I told one of my elder co-workers who is around 60. I am wondering why he isn't quitting himself. But he actually tok another job at the same company, just to financially boost his final 2 working years before retirement. He thought it was a good idea for me to retire at 50. I didn't tell him I wanted to retire at 46. That will come as a surprise next year.
I also told 2 old friends back in my home country. One of them who is my age was really surprised by the concept of saving and retiring early. He thought it sounded very interesting and thought it was a good idea for us. Just unfortunately not possible for his situation, as he realized that his partner is bit of a spendypants. The other friend I told, was already retired at normal age. She sounded a slight little bit jealous, maybe because we can retire earlier than she did, but she said it would very very well with our personalities (being outdoor people with lots of hobbies).

DH is a bit afraid of meeting a lot of resentment. Therefore our strategy will be to tell people that we take a year off (sabbatical). That is a concept people are familiar with and shouldn't be so hard to accept.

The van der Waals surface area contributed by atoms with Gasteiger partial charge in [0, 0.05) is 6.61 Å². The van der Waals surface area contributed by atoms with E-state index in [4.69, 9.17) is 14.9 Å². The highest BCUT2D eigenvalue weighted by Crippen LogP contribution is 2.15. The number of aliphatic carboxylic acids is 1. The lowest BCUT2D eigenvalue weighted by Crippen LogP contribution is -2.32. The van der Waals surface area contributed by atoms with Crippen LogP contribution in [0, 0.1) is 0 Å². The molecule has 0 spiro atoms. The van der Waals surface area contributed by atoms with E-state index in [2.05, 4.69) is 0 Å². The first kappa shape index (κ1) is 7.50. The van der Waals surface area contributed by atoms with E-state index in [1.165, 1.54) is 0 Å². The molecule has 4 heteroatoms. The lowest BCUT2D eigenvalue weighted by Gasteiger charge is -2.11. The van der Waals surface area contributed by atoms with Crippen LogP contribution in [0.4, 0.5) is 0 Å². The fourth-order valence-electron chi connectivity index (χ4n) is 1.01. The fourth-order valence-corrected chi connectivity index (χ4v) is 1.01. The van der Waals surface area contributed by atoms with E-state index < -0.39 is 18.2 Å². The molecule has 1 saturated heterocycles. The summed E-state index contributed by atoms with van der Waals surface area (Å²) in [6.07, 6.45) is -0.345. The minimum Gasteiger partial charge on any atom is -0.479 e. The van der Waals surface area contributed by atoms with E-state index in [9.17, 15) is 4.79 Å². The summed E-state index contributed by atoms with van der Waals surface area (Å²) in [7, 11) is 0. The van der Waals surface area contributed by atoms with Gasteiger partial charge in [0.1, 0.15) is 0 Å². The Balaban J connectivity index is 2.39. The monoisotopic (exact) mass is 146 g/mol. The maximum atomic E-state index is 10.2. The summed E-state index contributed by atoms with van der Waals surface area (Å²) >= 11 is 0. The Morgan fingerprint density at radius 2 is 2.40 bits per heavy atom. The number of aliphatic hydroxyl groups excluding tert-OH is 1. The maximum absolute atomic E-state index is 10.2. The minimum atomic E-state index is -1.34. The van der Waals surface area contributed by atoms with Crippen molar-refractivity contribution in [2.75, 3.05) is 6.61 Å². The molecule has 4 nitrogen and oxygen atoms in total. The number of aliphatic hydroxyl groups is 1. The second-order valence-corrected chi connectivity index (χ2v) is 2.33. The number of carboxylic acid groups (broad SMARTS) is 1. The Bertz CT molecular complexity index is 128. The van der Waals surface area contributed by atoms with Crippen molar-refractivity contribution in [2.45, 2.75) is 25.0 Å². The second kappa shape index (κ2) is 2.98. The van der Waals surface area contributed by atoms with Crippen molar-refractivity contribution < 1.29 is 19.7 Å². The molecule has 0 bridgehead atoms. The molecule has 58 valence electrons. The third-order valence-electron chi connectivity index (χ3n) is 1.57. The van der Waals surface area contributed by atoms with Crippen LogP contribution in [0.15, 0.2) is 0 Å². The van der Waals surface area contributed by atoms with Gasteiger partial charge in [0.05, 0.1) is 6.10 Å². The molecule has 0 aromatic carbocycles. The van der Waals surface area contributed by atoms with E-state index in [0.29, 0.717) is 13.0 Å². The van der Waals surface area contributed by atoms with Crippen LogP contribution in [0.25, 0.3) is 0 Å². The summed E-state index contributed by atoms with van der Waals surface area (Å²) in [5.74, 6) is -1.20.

I have noticed that my BIL and law and his partner, as well as my brother's wife, have always been working part time. I have always wondered how they were able to afford that, while we always felt like we had to work fulltime (until a year ago). But now we see the results of those choices: working fulltime for 20 years can get you early retired. But I'm not sure I want to tell them that we are so rich we never need to work again.

TartanTallulah

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Re: How have family and friends embraced your early retirement?
« Reply #30 on: August 22, 2019, 03:33:28 PM »
"But won't you get BOOOOOOOOOOOOOOOOOOOOOOOORED?" is what I heard most often. I suppose I asked for it, because whenever anyone asked what I was going to do when I retired, I'd say, "Nothing. I'm going to do nothing. I've never had a chance to do nothing and I'm looking forward to it."